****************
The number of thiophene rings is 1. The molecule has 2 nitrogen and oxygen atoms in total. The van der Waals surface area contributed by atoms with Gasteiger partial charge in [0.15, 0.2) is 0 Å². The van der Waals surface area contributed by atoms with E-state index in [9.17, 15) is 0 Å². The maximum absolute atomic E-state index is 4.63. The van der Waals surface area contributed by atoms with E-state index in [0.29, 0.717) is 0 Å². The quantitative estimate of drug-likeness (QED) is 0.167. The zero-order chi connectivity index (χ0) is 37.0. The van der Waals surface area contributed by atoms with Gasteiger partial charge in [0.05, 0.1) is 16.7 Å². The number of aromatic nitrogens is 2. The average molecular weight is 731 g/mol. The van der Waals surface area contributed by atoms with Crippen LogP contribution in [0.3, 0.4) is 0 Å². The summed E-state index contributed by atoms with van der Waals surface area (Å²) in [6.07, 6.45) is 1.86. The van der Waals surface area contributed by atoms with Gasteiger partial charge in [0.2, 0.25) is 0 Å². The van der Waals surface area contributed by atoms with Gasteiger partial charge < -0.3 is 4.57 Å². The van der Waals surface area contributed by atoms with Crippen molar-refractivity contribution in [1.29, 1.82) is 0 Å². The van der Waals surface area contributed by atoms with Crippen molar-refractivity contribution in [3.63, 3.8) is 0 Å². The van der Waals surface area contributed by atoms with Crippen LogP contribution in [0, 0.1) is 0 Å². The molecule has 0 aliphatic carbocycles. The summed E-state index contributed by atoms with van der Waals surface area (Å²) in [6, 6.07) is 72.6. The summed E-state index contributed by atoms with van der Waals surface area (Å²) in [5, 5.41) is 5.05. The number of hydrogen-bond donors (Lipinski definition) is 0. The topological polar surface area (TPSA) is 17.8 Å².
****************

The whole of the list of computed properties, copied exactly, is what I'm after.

The number of thiophene rings is 1. The molecule has 2 nitrogen and oxygen atoms in total. The van der Waals surface area contributed by atoms with Gasteiger partial charge in [0.15, 0.2) is 0 Å². The van der Waals surface area contributed by atoms with E-state index in [9.17, 15) is 0 Å². The maximum absolute atomic E-state index is 4.63. The van der Waals surface area contributed by atoms with E-state index in [0.29, 0.717) is 0 Å². The quantitative estimate of drug-likeness (QED) is 0.167. The zero-order chi connectivity index (χ0) is 37.0. The van der Waals surface area contributed by atoms with Gasteiger partial charge in [0.05, 0.1) is 16.7 Å². The number of aromatic nitrogens is 2. The average molecular weight is 731 g/mol. The van der Waals surface area contributed by atoms with Crippen LogP contribution in [0.3, 0.4) is 0 Å². The summed E-state index contributed by atoms with van der Waals surface area (Å²) in [6.07, 6.45) is 1.86. The van der Waals surface area contributed by atoms with Gasteiger partial charge in [0.2, 0.25) is 0 Å². The van der Waals surface area contributed by atoms with Gasteiger partial charge < -0.3 is 4.57 Å². The van der Waals surface area contributed by atoms with Crippen molar-refractivity contribution in [1.29, 1.82) is 0 Å². The van der Waals surface area contributed by atoms with Crippen molar-refractivity contribution in [3.63, 3.8) is 0 Å². The van der Waals surface area contributed by atoms with Crippen LogP contribution in [0, 0.1) is 0 Å². The molecule has 0 aliphatic carbocycles. The summed E-state index contributed by atoms with van der Waals surface area (Å²) in [6, 6.07) is 72.6. The summed E-state index contributed by atoms with van der Waals surface area (Å²) in [5, 5.41) is 5.05. The number of hydrogen-bond donors (Lipinski definition) is 0. The topological polar surface area (TPSA) is 17.8 Å².